"The fields of research become richer and wider with every new discovery, which is often as precious, if not more useful, than gold - actually a transmutation for the benefit and comfort of man. But as yet he has himself been little benefited by science, which must of necessity ultimately dictate a means of curing diseases and of prolonging life. Is it even just, in the present day of so-called wisdom, to ridicule the alchemists of old, who diligently laboured and searched for a 'virgin earth' - a mysterious substance which would 'change the baser metals to gold, and be a means of curing diseases, of restoring youth to the exhausted frame of age, and of prolonging life indefinitely'? Such a view would be utterly unjust. For the present science of chemistry owes its position, its existence - perhaps its origin - to the untiring observations and researches of the alchemists, which were instilled into them in their laborious searches for the 'philosopher's stone.' All they sought for exists, and may ultimately be found in the illimitable science of chemistry.....

"The beneficial effects of fruit as an article of diet, both in health and disease, cannot be overrated. In health, the apple, the pear, the grape, the strawberry, the gooseberry the tomato, the fig, the date, wall-fruits, the melon, and numerous others, present such a field for choice that the most capricious appetite need never be disappointed. The supply of fruit in the United Kingdom is not great, but considerable quantities of both fresh and preserved fruits are imported from all parts of the world, and are rapidly becoming popular amongst all classes; and it is to be hoped that our fellow-countrymen will gradually become more alive to the benefits to be derived from a more general and frequent use of fruits as an article of daily food..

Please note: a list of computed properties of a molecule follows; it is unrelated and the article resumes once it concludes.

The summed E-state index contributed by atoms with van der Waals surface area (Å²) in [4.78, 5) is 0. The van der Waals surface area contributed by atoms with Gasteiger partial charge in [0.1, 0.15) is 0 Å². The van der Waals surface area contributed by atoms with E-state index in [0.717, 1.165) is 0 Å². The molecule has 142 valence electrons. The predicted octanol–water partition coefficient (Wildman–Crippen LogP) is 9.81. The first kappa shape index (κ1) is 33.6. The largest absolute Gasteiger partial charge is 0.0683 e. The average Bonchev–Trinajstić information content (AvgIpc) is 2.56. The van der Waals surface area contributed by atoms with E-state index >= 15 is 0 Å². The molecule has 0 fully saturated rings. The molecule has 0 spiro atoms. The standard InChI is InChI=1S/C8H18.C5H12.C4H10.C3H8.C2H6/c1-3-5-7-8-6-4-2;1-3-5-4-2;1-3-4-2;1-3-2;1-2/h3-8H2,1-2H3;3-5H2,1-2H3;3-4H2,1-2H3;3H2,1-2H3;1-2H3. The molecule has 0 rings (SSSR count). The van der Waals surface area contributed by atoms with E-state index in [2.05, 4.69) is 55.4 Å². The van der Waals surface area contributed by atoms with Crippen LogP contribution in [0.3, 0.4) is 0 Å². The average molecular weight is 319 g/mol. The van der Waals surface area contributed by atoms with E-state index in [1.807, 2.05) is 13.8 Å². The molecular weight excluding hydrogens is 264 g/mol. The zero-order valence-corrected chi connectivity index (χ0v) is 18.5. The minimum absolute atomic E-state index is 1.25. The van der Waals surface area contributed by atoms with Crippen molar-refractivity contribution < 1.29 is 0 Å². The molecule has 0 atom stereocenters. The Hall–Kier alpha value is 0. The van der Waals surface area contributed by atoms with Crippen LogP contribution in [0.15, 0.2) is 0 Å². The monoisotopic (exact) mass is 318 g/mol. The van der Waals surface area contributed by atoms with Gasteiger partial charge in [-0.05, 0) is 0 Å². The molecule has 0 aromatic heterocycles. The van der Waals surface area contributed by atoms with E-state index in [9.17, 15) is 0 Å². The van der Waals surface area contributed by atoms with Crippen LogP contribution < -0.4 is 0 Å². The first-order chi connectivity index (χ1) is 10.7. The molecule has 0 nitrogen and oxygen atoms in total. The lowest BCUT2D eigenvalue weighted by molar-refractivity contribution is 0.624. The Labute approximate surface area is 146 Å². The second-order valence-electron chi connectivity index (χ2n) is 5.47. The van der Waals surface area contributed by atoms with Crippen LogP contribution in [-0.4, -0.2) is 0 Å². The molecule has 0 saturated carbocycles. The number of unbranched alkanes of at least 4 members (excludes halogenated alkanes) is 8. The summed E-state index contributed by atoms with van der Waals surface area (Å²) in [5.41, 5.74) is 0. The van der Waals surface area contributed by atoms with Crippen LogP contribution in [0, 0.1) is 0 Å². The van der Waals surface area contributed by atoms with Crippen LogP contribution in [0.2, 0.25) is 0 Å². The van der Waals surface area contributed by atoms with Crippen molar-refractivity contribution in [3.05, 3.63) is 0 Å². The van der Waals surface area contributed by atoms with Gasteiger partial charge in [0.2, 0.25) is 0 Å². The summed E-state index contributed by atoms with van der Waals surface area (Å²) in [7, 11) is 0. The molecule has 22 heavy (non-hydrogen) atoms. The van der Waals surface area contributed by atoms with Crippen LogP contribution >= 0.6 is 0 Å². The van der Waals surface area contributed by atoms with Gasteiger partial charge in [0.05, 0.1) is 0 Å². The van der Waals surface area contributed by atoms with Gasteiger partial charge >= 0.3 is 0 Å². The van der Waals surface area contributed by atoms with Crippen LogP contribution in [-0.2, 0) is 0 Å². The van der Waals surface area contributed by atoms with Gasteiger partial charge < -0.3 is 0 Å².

"'When pain and anguish wring the brow,' in slight and temporary indisposition, or during prolonged febrile diseases, what is more refreshing and beneficial than the juice of the luscious orange ? Indeed, in many parts of the world, especially in tropical regions, the juice of the orange taken in large quantities has been found to be a specific for many descriptions of fever; it is, in fact, Nature's remedy, and an unsurpassed one.

"Cereal and farinaceous foods form the basis of the diet of so-called 'Vegetarians,' who are not guided by any direct principle, except that they believe it is wrong to eat animal food. For this reason Vegetarians enjoy no better health, and live no longer, than those around them. Our remarks, therefore, apply to fruits as distinct from vegetables.....

"In conclusion, we may say that, although the desire for long life exists as a natural, prevalent, and deeply-rooted love, there are, through continued trial and disappointment, many exceptions : in fact, the present subject is not acceptable to all. Our remarks are therefore confined to those who believe that, 'In this world there is, or might be, more sunshine than rain, more joy than sorrow, more love than hate, more smiles than tears. The good heart, the tender feeling, and the pleasant disposition make smiles, love, and sunshine everywhere.'"